For the past two weeks, the good folks who run the Village News have kindly run “classic” columns in this space. There were reasons for my absence – technological, weather-related, family, etc. – but the best and simplest explanation is that I went through a phase where I couldn’t face “the blank page.”
(Yes, it was really a “blank screen,” but the expression survives - as does “hang up” with reference to cell phones, or, really, any telephone that isn’t mounted on the wall).
This year has gotten off to an odd start. First, there were two week-long trips to Seattle – the first being something of a mission of mercy. There was a flurry of family business, all revolving, more or less, around Mom’s gently drifting into the never – land of extreme old age.
And, speaking of flurries, there was the sixteen-inch snowfall which stopped Staunton in its tracks for several days.
All these unexpected events, at what’s usually the quietest time of year, have been most instructive. On any number of fronts, I’ve had to adapt, and thus learned useful lessons.
For example, since my first Seattle trip was largely devoted to helping a friend recover from a serious bout of pneumonia, I wound up doing a good deal of grocery shopping and cooking.
Now, I do this at home, too, but – like my father before me – I basically regard food as fuel. I can happily live on the same basic diet – day in, day out – for months.
My friend demands a bit more variety. Being an actor, she’s on a budget, but she likes to experiment. So I had to try some new things.
One great lesson was that I could prepare a variety of filling meals using the “home-made” coconut curry chicken soup from the local grocery store. I got so hooked on this soup that I found myself craving it when I got back to Staunton.
The problem being, of course, that this particular grocery store doesn’t exist in the Shenandoah Valley.
So I did a bit of internet research and decided on a Whole Foods recipe for a coconut curry shrimp soup. Unlike a lot of the recipes, it only called for fourteen ingredients, so I picked up what I needed, made a few changes – mainly, substituting chicken for shrimp – and waited for the world to turn white.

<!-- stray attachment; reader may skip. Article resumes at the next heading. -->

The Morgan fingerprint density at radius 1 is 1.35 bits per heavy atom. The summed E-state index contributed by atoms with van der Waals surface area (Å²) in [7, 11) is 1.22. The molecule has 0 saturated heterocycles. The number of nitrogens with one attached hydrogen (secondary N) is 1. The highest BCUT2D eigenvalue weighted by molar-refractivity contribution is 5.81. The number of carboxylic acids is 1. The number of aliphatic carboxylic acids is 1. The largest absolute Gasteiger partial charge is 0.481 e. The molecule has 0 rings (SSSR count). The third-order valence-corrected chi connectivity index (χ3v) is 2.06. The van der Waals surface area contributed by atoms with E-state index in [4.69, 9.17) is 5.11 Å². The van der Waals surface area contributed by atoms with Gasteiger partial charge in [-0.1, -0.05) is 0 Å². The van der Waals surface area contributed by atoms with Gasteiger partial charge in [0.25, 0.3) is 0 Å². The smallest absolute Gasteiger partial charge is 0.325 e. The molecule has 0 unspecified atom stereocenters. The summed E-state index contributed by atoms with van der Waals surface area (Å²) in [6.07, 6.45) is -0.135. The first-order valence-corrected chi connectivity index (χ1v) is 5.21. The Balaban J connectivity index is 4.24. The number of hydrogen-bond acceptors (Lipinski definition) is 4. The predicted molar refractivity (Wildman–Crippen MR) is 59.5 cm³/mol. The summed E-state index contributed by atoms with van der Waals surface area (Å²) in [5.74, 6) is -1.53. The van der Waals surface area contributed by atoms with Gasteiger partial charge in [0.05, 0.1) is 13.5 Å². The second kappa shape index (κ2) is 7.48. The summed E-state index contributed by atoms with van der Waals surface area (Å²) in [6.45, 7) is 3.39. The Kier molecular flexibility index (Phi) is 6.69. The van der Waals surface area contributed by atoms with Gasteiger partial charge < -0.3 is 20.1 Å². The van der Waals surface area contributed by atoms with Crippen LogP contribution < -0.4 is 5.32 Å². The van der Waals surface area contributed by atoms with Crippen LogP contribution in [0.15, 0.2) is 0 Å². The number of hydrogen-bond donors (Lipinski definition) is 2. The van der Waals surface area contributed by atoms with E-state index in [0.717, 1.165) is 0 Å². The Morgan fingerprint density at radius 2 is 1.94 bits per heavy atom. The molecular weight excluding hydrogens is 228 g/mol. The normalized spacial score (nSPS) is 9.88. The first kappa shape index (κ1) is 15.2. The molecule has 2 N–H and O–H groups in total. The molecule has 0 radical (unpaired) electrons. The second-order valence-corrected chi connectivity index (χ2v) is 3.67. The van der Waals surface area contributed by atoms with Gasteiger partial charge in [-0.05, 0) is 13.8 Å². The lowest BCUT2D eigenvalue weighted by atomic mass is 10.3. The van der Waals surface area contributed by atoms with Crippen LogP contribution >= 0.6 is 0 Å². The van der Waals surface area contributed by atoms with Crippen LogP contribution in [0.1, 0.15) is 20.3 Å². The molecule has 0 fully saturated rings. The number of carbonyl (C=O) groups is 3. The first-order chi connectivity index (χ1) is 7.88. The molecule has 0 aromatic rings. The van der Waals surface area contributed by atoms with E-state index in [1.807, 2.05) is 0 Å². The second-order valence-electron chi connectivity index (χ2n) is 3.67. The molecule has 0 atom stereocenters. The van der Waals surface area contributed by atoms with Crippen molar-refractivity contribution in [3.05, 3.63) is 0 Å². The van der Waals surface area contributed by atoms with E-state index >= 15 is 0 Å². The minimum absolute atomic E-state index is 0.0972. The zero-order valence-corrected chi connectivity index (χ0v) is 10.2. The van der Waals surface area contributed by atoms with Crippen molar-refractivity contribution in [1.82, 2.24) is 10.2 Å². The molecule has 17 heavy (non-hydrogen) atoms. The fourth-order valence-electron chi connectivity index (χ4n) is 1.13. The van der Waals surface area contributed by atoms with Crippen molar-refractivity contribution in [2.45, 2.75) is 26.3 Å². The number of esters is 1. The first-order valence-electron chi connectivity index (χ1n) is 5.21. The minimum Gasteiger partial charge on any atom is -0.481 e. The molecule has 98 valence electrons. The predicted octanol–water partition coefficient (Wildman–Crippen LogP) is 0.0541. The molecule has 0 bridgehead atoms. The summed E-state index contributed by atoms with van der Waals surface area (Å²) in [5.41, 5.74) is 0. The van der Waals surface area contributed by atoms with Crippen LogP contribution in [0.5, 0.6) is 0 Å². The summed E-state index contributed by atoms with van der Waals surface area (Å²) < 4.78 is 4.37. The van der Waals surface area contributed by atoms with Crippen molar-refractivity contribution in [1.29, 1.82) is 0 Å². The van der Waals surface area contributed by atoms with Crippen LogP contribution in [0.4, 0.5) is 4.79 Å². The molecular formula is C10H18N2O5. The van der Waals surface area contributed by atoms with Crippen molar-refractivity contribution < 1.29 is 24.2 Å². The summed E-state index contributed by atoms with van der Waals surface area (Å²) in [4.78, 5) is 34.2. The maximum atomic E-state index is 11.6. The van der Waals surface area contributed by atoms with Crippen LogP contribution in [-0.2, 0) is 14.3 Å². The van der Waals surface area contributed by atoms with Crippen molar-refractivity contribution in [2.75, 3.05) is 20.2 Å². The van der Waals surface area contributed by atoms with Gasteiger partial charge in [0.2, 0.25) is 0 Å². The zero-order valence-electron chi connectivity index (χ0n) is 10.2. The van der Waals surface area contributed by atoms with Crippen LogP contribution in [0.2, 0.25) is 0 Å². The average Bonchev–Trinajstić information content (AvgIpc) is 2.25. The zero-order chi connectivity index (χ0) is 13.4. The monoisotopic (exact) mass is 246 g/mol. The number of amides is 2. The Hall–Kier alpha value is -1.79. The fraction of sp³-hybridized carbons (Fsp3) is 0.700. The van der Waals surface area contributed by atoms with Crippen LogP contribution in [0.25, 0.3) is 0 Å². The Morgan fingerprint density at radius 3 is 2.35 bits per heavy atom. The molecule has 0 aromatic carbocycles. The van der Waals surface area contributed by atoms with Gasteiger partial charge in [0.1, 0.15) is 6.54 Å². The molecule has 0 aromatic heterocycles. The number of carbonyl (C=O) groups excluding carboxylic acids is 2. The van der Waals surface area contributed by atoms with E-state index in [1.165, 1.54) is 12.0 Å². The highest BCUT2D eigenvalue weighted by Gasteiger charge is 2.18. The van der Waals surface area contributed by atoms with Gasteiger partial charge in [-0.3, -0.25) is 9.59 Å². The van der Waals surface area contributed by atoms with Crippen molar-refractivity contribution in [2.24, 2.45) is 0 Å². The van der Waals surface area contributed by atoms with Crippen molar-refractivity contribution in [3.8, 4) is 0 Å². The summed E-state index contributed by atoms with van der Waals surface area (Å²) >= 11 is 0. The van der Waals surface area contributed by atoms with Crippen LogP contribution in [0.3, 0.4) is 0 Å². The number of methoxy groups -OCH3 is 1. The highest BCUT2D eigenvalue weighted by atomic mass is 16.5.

Then, I spent one snow day making the first home-made soup I’ve ever attempted.
Let me just say this: That soup is now a regular item on my cold-weather menu. In fact, since it has a good deal of natural sweetness – one ingredient is a whole butternut squash – I imagine it would also be excellent as a chilled soup for summertime.
Another thing I learned – or rather, re-learned – was the joy of a good, brisk walk. Staunton is a very walkable town – if you happen to be a Sherpa – but its terrain has this strange, Escheresque quality: No matter where you are, and where you want to go, it’s mostly uphill.
And so is the walk back.
Over time, in cold weather, I’d gotten into the habit of driving – even for short trips. But in Staunton, plowing the streets – in residential neighborhoods – means running the plow once down the middle of the street and piling snow up against the parked cars.
Being reluctant to shuffle off this mortal coil so young, I excavated my car over several days – with two or three short bouts of digging each day. In the interim, I walked everywhere.
The one time I actually moved my car, I returned to find that some shameless, fatherless trifling ne’er-do-well had claimed my painfully-shovelled space. So – when I finally managed to regain that haven – I left my car there until warmer weather cleared the rest of the street.
In the meantime, I walked. And that’s started to feel pretty good.
Finally, during those snow days, I read a great deal. For sheer fun, I spent a few delicious days rediscovering the silly brilliance of P. G. Wodehouse – tearing through three novels and eleven short stories from the Jeeves and Bertie canon.
Being a fan of Downton Abbey, I checked out Snobs, a witty novel by the series’ creator, Julian Fellowes. Imagine a sort of Pride and Prejudice for the 1990s. Downton fans will surely relish Snobs.
Most important, I spent several days with the fourth of six volumes of Winston Churchill’s magnificent The Second World War. It’s my third time through – I first tackled the series at the University – but this is the first time I’ve been able to see exactly how relevant Churchill’s times are to our own.
I’ll develop that theme in a future column.
For now, it’s good to be back – facing the blank page and, for this week at least, winning the battle.